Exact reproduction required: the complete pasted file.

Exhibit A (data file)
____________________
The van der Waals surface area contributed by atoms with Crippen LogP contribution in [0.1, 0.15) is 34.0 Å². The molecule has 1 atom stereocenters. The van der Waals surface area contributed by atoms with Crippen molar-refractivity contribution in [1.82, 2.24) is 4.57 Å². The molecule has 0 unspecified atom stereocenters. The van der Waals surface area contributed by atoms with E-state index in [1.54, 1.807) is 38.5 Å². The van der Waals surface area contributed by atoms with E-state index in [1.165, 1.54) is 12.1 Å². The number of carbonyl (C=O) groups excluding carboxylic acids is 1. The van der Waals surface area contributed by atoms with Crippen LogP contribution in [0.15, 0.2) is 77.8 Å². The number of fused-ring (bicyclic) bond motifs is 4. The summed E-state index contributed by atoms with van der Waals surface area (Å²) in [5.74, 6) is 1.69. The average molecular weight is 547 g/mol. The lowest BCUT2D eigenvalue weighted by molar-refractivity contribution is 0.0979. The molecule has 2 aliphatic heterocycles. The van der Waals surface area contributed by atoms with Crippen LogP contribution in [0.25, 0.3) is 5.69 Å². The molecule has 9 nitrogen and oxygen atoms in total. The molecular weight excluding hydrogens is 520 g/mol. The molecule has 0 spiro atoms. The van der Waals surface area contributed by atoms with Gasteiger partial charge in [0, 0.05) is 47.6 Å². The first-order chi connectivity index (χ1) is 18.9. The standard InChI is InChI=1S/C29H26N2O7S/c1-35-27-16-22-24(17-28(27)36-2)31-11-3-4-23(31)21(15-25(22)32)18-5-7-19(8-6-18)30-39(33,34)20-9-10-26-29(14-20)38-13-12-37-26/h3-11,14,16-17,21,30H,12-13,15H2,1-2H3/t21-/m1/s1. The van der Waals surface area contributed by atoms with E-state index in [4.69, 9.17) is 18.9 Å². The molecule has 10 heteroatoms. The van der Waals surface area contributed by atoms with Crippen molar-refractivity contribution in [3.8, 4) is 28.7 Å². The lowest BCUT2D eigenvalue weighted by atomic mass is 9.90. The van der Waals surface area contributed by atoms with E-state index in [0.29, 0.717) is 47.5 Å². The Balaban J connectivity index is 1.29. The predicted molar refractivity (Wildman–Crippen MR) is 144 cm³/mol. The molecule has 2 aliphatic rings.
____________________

The van der Waals surface area contributed by atoms with Crippen LogP contribution in [0.1, 0.15) is 34.0 Å². The molecule has 1 atom stereocenters. The van der Waals surface area contributed by atoms with Crippen molar-refractivity contribution in [1.82, 2.24) is 4.57 Å². The molecule has 0 unspecified atom stereocenters. The van der Waals surface area contributed by atoms with E-state index in [1.54, 1.807) is 38.5 Å². The van der Waals surface area contributed by atoms with E-state index in [1.165, 1.54) is 12.1 Å². The number of carbonyl (C=O) groups excluding carboxylic acids is 1. The van der Waals surface area contributed by atoms with Crippen LogP contribution in [0.15, 0.2) is 77.8 Å². The number of fused-ring (bicyclic) bond motifs is 4. The summed E-state index contributed by atoms with van der Waals surface area (Å²) in [5.74, 6) is 1.69. The average molecular weight is 547 g/mol. The lowest BCUT2D eigenvalue weighted by molar-refractivity contribution is 0.0979. The molecule has 2 aliphatic heterocycles. The van der Waals surface area contributed by atoms with Crippen LogP contribution in [0.25, 0.3) is 5.69 Å². The molecule has 9 nitrogen and oxygen atoms in total. The molecular weight excluding hydrogens is 520 g/mol. The molecule has 0 spiro atoms. The van der Waals surface area contributed by atoms with Gasteiger partial charge in [0, 0.05) is 47.6 Å². The first-order chi connectivity index (χ1) is 18.9. The standard InChI is InChI=1S/C29H26N2O7S/c1-35-27-16-22-24(17-28(27)36-2)31-11-3-4-23(31)21(15-25(22)32)18-5-7-19(8-6-18)30-39(33,34)20-9-10-26-29(14-20)38-13-12-37-26/h3-11,14,16-17,21,30H,12-13,15H2,1-2H3/t21-/m1/s1. The van der Waals surface area contributed by atoms with E-state index in [4.69, 9.17) is 18.9 Å². The molecule has 10 heteroatoms. The van der Waals surface area contributed by atoms with Crippen molar-refractivity contribution in [3.8, 4) is 28.7 Å². The lowest BCUT2D eigenvalue weighted by atomic mass is 9.90. The van der Waals surface area contributed by atoms with E-state index in [0.29, 0.717) is 47.5 Å². The Balaban J connectivity index is 1.29. The predicted molar refractivity (Wildman–Crippen MR) is 144 cm³/mol. The molecule has 2 aliphatic rings.